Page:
3 Things That Prevents Us For Experiencing God's Best

    If you realize you have a tendency toward stubborn resistance, be grateful, because it’s not easy for people to see their need to change in this area.   Stubborn resistance is by its very nature stubbornly resistant to change. So don’t expect to overcome it in a moment or a day. It will take time and work.   Open-mindedness is a valuable assessment tool, but it’s worthless unless it’s followed up with a willingness to act. A person with willingness goes beyond good intentions. There’s no “try” or “want to” for the willing.   The willing actually get things done. Willingness moves beyond desire to doing whatever it takes to make things different. Willingness lead to real change.
1. Denial
Many people hang on to stubborn resistance just as Pharaoh did in the days of Moses.


Moses went to Pharaoh and asked to lead the Israelites out of Egypt. Pharaoh resisted with entrenched stubbornness. So God sent plagues on Pharaoh’s nation to turn his thinking around.

Now, if I had been Pharaoh, I might have resisted Moses’ request to let my slaves just walk out of my country. But after the gnats, it would not have been a problem at all. If not the gnats, the flies surely would have turned my heart. One fly is enough for me. I know where those dirty, hairy little legs have been.

But the gnats and flies were not enough to break through Pharaoh’s stubborn resistance. Nor were painful, infectious boils. He remained stubborn until Egypt was utterly devastated. But still he stubbornly resisted, finally to his own undoing.

We do the same thing. We become kings of stubborn resistance in our own little worlds. We develop habits and hang-ups we will not even think of releasing. We hurt ourselves and those around us, allowing boils to fester in almost every area of our lives.

Rather than looking for a way to remove these blind spots, we deny we have a problem.

If you realize you have a tendency toward stubborn resistance, be grateful, because it’s not easy for people to see their need to change in this area.

Stubborn resistance is by its very nature stubbornly resistant to change. So don’t expect to overcome it in a moment or a day. It will take time and work.

Open-mindedness is a valuable assessment tool, but it’s worthless unless it’s followed up with a willingness to act. A person with willingness goes beyond good intentions. There’s no “try” or “want to” for the willing.

The willing actually get things done. Willingness moves beyond desire to doing whatever it takes to make things different. Willingness lead to real change.

2. Selfishness
We live in a world that encourages my-way thinking.

We’re bombarded with ads that tell us to “have it your way” and “you deserve a break today.”

“Go out there and get what you deserve no matter what it does to others.”

“Buy this luxury product because you deserve it.”

“You’re entitled to be happy, so if you’re not getting what makes you happy, you’re entitled to find it elsewhere.”

And even if in our hearts we know our thoughts and actions are wrong, we rationalize so that we can continue to indulge.

Self-centered people want from others what is “due” to them. They’ve staked out their territory, and they expect everyone to honor their boundaries and their rules.

In short, they are stuck in an immature way of thinking. Mature adults learn that their adolescent, selfish sense of entitlement hinders their ability to achieve all that God has in mind for them. They broaden their viewpoint from self-absorption to include the needs of others.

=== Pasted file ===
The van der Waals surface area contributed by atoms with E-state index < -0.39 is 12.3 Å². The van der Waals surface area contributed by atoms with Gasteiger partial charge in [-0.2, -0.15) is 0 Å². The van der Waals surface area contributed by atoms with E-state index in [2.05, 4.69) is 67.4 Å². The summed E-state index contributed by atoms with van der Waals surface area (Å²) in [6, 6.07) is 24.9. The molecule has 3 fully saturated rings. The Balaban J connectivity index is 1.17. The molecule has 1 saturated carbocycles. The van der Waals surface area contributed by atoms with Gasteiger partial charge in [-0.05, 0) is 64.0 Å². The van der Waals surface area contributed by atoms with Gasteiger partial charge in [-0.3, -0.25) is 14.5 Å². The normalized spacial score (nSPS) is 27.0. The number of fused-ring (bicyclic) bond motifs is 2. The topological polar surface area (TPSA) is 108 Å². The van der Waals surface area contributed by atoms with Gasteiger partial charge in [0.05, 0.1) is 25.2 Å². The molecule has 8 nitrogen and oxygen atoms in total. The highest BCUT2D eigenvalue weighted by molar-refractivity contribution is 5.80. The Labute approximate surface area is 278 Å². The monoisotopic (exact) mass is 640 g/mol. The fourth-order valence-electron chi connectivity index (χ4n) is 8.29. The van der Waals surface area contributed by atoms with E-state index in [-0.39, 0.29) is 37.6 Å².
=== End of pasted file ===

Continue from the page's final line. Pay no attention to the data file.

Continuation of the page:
Humility eliminates the self-centered arrogance that results in entitlement. Humility doesn’t climb over others. It reaches out to connect with others, appreciating them for who they are, not for what they can do for you.

A humble person doesn’t use everything within himself to further his own cause, but rather he desires to use whatever strength or position he has to help others and meet their needs.

3.Bitterness
Are you angry about something in your life?
Has someone hurt you, and you feel you have every right to remain angry and bitter?

Have you done something so awful you cannot forgive yourself?

What I’m addressing here are not the petty little resentments that momentarily upset us from day to day but instead betrayals and deep hurts. The kind that has you believing that anyone who went through such an experience would feel the same way.

If you’re carrying around anything like this, it’s as dangerous as radioactive material. And it can eat away at who you are at the deepest levels of your being.

Without exception we are to forgive, no matter how strongly we feel that the severity of the offense justifies our continued resentment. Often we look for any possible loophole to withhold forgiveness, but there is none. We must forgive.

When the hurt is deep, forgiveness can seem too much to ask. Some are unwilling to forgive because they believe the abusers deserve the worst.

Or they think forgiving lets the perpetrators off scot-free and seems to allow them to think that their despicable act was justifiable.

I’ve been the victim of offenses I thought were so great, no one could ask me to forgive them. I was astounded at the depth of pain, and could not believe I had to forgive these people. Anyone could see I was entitled to any amount of anger, rage, resentment, or bitterness.

But I knew in my heart the longer I held onto the resentment, the more it would hurt me. The forgiveness was not instantaneous; it took time.

Forgiveness is a process rather than an event. One of the most beautiful promises in Scripture is found in these words of Jesus, inviting us to a higher way of living than the world offers:


Source:  Theprayingwoman.com/ Maya L. Ralston
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